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Hot Plate Reflow Soldering: Round 1

Last week’s attempt at reflow soldering with hot air didn’t go very well. Today I gave it another try with an electric hot plate, and it still didn’t go well, but maybe I learned something in the process. Will the third attempt bring success?

My goal this time wasn’t really to solder anything important, but simply to test how quickly the hot plate heats up, and where on the control dial’s warm-low-medium-high scale will produce the necessary temperatures. I used an infrared thermometer to measure the surface temperature of the burner.

Part 1 – Naked Hot Plate

With nothing on it, and the dial set to “medium”, the hot plate temperature increased by about 100 degrees Celsius per minute, reaching the 183 C melting point of solder after roughly 90 seconds. From there it kept on going to 300+ C before I aborted the test, so “medium” was clearly too hot. I later found a setting just above “warm” that produced a steady temperature about 150 C, which is about right for pre-soak. Unfortunately there was a large amount of temperature variation between different areas of the burner – about 45 deg C. This could cause problems form uneven heating if a PCB were placed directly on the burner.

Part 2 – With Aluminum Heat Spreader

For my second test, I placed a 6 x 6 x 0.5 inch aluminum block on top of the burner, to use as a heat spreader. I put an old PCB on the aluminum block, with solder paste and a few small capacitors. It was quickly obvious that the aluminum block was far too thick for this purpose, with much too high a thermal inertia (what’s the right term for this?). Its temperature barely rose at all initially, but then it continued to climb for several minutes even after the hot plate was turned off, as heat was absorbed from the still-warm hot plate.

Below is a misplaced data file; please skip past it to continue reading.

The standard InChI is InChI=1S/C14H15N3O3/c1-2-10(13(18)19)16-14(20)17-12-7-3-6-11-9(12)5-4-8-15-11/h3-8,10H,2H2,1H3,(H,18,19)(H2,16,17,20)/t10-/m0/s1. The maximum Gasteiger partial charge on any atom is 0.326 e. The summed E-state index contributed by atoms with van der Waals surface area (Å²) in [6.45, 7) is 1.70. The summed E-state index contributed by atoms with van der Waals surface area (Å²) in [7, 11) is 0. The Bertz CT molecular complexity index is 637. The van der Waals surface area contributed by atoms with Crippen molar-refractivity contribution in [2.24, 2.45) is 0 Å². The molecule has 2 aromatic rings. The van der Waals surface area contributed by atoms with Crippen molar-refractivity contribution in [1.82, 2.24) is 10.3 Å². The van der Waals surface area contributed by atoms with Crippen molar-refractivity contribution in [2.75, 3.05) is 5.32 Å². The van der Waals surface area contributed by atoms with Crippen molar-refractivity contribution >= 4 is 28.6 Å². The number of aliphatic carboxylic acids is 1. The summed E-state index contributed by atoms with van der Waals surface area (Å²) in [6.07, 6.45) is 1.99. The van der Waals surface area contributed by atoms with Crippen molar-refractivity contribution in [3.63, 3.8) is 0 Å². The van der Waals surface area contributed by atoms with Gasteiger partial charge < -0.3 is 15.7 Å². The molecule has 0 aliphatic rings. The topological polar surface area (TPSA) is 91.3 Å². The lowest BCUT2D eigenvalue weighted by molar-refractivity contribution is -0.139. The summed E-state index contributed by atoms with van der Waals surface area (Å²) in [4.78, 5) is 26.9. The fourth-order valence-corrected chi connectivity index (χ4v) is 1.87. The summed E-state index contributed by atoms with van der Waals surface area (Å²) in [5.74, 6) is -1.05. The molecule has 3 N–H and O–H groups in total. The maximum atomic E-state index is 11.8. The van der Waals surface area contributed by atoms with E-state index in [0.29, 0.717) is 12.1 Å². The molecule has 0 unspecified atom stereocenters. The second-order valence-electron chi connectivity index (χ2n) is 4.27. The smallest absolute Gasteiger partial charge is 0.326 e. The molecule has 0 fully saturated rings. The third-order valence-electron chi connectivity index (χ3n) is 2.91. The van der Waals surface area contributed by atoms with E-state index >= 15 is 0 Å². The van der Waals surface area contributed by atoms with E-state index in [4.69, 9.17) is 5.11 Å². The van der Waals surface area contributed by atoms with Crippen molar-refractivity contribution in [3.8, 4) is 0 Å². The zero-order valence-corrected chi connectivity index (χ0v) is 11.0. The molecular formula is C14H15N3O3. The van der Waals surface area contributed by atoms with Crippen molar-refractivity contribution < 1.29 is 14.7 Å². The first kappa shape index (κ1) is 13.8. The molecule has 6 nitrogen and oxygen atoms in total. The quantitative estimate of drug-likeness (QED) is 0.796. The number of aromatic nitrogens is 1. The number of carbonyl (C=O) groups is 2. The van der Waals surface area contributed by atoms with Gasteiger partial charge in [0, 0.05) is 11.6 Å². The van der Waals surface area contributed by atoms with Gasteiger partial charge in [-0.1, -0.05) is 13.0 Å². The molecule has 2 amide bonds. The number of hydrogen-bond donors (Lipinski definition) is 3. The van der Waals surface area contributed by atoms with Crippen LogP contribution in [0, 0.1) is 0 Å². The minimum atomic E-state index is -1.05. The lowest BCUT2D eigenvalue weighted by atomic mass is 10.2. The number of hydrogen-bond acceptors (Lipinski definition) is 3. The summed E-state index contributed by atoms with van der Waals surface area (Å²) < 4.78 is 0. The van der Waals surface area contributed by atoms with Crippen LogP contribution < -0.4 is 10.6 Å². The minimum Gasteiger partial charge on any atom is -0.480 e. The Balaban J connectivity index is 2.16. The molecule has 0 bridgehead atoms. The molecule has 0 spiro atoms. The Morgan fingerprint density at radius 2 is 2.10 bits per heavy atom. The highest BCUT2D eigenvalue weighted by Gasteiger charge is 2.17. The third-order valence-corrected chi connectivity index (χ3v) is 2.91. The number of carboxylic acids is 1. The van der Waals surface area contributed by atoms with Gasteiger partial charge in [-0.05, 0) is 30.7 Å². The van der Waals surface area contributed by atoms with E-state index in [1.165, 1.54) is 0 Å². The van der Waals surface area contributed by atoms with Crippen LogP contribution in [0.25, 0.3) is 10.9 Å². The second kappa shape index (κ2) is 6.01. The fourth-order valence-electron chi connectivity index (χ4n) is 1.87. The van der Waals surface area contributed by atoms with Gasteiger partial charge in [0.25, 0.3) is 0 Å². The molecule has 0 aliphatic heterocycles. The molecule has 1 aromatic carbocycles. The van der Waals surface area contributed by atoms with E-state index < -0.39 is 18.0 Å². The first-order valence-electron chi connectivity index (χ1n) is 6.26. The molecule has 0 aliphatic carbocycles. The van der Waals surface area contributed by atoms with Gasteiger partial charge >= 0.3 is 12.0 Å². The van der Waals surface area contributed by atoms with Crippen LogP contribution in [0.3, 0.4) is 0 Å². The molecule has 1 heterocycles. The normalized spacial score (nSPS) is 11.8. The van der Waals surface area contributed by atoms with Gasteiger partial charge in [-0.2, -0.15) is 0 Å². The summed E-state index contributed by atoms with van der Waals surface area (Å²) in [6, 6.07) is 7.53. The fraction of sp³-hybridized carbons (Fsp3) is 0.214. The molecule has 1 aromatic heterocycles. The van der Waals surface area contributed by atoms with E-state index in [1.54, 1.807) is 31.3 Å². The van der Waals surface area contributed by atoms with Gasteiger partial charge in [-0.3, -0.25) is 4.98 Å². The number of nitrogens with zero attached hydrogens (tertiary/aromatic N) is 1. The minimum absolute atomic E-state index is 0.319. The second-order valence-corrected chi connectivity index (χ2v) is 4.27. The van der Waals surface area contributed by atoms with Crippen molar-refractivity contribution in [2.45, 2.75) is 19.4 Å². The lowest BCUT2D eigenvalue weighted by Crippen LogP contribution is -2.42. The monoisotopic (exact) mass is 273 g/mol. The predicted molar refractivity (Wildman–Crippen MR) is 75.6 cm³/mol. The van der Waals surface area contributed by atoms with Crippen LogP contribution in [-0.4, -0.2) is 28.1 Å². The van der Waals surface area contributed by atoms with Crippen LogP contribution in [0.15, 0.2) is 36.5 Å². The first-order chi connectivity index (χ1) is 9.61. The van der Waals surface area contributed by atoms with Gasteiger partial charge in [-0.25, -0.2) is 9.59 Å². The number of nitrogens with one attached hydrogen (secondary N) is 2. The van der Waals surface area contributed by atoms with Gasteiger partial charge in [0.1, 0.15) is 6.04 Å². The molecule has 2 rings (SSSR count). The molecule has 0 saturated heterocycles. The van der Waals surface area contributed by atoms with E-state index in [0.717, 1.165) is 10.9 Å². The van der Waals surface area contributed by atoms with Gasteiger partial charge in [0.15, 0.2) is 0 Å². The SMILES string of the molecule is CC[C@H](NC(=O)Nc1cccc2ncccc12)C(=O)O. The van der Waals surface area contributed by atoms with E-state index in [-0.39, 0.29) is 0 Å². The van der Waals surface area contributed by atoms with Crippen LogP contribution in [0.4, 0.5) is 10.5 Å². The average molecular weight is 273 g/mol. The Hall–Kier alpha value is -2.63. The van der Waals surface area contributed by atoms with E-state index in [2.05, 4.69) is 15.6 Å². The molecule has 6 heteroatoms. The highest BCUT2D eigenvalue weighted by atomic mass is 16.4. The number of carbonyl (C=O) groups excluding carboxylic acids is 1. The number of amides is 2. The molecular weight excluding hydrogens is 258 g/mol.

When the aluminum and PCB reached about 100 C, I decided to turn the hot plate back on to “medium” and just let it rip. The temperature rose by about 15 deg/minute, which is pretty slow. Once it reached roughly 210 C and the solder paste was nice and melted, I turned off the hot plate, but the temperature kept going up! The hot plate burner was probably still at 300+ C, and the aluminum was still slowly absorbing heat. I had to slide the PCB off the aluminum while the solder was still molten in order to allow it to cool. Not good.

The temperature variation between different areas of the aluminum was only about 5 deg C. But the temperature variation between different areas of the PCB sitting on the aluminum was as much as 90 deg C – yikes! The test PCB was very slightly bowed, resulting in some areas not actually touching the aluminum, making them much colder than other areas just an inch away. I’m not sure how to fix that. Maybe I could press down on the PCB with a non-conductive tool while it’s cooking, but that would make it difficult to use the thermometer or adjust the control dial, and would make it almost impossible to reflow more than one board at a time.

I was surprised to see how long it took the hot plate to cool off after use. More than an hour after finishing these tests, the aluminum block was still at 55 C. That could be a problem if I need to run several batches of PCBs through hot plate reflow. Will I need to wait 10, 20, 30+ minutes between batches, to allow the hot plate to cool?